Colin Powell honored for 'dignity, loyalty' at funeral
Members of the military honor guard carry the casket during the funeral service of former US secretary of state Colin Powell at the Washington National Cathedral(AFP)

Three American presidents joined in remembering late US secretary of state Colin Powell on Friday, as a polarized Washington came together for the funeral of the four-star general and veteran statesman.

Joe Biden, his predecessors Barack Obama and George W. Bush, and former top diplomat Hillary Clinton sat in the front row alongside Powell's wife, Alma, at the National Cathedral to honor the pathbreaking African American who served four administrations and earned global respect over his long career.

Powell was "a figure who almost transcended time, for his virtues were Homeric: honesty, dignity, loyalty and an unshakable commitment to his calling and word," said Madeleine Albright, who preceded Powell as secretary of state.

Biden's immediate predecessor, Donald Trump -- who attacked Powell after his death over his support for the Iraq war -- was absent from the ceremony.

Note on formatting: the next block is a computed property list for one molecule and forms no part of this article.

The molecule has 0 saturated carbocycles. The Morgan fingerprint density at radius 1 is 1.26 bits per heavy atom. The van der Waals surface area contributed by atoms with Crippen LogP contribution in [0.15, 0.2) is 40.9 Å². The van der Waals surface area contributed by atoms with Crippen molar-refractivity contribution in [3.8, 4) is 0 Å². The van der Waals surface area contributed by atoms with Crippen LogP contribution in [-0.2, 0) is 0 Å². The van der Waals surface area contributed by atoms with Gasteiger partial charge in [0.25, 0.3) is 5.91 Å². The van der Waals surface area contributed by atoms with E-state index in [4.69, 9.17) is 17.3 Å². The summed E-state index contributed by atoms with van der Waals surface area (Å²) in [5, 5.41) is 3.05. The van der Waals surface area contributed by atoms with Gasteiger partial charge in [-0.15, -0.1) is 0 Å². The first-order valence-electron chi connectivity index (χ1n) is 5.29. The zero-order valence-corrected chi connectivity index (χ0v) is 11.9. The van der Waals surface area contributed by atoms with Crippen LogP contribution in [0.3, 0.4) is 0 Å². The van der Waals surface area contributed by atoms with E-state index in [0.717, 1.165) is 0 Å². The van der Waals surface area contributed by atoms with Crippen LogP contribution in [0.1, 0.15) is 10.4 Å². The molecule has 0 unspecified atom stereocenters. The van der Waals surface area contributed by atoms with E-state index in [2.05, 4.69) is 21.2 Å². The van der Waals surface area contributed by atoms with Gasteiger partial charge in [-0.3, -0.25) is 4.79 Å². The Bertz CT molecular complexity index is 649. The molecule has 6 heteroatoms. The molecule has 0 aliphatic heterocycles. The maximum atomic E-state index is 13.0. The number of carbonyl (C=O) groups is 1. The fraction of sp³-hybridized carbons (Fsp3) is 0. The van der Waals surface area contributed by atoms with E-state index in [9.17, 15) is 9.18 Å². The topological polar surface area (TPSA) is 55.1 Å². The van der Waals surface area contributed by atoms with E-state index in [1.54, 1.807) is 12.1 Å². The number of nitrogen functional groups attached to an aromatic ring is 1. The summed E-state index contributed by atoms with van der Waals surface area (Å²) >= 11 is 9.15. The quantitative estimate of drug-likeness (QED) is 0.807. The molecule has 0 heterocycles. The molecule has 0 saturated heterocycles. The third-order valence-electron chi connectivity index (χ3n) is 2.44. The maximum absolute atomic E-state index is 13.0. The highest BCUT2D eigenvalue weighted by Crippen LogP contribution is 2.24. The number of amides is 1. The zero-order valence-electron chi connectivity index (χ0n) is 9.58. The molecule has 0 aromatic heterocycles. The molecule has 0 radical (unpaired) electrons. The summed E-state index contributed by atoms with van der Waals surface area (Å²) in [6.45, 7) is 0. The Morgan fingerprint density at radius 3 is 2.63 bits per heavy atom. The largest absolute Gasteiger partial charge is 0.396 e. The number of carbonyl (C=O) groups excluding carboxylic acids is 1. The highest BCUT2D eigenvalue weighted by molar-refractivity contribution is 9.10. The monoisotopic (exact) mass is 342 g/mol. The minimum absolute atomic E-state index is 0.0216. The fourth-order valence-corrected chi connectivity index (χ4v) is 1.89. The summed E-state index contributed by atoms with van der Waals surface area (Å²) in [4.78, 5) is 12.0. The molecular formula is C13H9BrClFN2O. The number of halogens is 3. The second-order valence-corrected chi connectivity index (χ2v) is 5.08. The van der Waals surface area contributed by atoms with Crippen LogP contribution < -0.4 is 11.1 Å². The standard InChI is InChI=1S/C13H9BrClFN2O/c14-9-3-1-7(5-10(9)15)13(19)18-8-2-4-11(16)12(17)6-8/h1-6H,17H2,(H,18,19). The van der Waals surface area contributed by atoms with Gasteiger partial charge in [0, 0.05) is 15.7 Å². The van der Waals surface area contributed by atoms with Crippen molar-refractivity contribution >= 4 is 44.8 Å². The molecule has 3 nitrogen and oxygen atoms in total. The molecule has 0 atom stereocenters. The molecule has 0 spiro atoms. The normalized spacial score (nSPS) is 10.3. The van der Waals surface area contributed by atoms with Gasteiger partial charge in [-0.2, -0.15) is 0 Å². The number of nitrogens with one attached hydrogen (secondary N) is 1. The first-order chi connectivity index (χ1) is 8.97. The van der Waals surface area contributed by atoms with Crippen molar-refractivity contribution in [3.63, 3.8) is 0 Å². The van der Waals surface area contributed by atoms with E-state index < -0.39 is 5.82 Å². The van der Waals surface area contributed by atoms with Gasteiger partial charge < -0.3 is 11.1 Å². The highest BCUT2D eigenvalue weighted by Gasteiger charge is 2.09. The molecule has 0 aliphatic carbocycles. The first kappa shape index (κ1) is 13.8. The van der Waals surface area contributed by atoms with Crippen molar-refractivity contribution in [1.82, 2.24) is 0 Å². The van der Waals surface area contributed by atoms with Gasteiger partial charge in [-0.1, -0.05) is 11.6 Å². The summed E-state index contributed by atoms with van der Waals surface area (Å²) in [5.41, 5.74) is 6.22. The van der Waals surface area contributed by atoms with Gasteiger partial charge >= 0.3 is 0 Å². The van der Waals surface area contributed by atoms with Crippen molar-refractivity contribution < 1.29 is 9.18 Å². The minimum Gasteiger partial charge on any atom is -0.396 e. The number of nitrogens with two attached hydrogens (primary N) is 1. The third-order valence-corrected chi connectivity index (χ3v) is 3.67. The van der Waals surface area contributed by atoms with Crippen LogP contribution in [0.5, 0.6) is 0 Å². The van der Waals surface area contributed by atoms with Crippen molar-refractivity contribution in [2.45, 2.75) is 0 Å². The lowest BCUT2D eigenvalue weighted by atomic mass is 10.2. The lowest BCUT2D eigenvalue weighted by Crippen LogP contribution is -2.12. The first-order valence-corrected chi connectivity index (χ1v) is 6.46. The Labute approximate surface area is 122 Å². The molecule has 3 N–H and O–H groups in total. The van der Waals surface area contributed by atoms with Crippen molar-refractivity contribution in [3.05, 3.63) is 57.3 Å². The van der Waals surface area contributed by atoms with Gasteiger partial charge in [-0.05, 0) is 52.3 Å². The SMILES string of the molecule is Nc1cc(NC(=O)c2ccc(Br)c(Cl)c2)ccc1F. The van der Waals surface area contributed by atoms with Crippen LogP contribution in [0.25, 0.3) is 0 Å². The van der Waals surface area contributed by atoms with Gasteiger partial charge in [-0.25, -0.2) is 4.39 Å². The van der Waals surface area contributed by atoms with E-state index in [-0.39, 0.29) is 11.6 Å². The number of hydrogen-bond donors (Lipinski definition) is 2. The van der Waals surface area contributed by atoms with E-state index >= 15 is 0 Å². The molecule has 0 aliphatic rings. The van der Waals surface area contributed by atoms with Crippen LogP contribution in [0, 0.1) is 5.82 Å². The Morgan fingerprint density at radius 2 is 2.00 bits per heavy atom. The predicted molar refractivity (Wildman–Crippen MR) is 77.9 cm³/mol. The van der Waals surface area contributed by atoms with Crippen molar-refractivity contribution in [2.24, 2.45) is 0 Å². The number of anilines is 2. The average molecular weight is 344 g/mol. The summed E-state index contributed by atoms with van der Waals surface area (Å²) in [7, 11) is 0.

The 84-year-old retired four-star general died on October 18 from complications from Covid-19.

Powell had been vaccinated for the coronavirus, but had been weakened by cancer and had early signs of Parkinson's disease.

His son Michael Powell praised him for his commitment to service, especially in the military.

"He loved the troops with all his heart," Michael Powell said in his address.

"He knew you could not ask your troops to do anything you were unwilling to do yourself."

A son of Jamaican immigrants, Powell shattered glass ceilings in a career that took him from combat in Vietnam to becoming America's first Black national security advisor under Ronald Reagan.

He served four presidents and kept his distance from partisan politics, fending off encouragement to run for president or another office.

From 1989 to 1993, he was chairman of the Joint Chiefs of Staff at the Pentagon.

In 2001, Bush named him secretary of state, leading to the one dark stain on his otherwise sparkling reputation.

In a February 2003 speech to the UN Security Council on behalf of the Bush administration, he said the United States had evidence of weapons of mass destruction in Iraq.

The claim served as the basis of the US invasion of Iraq a month later, but was later proven to have no foundation.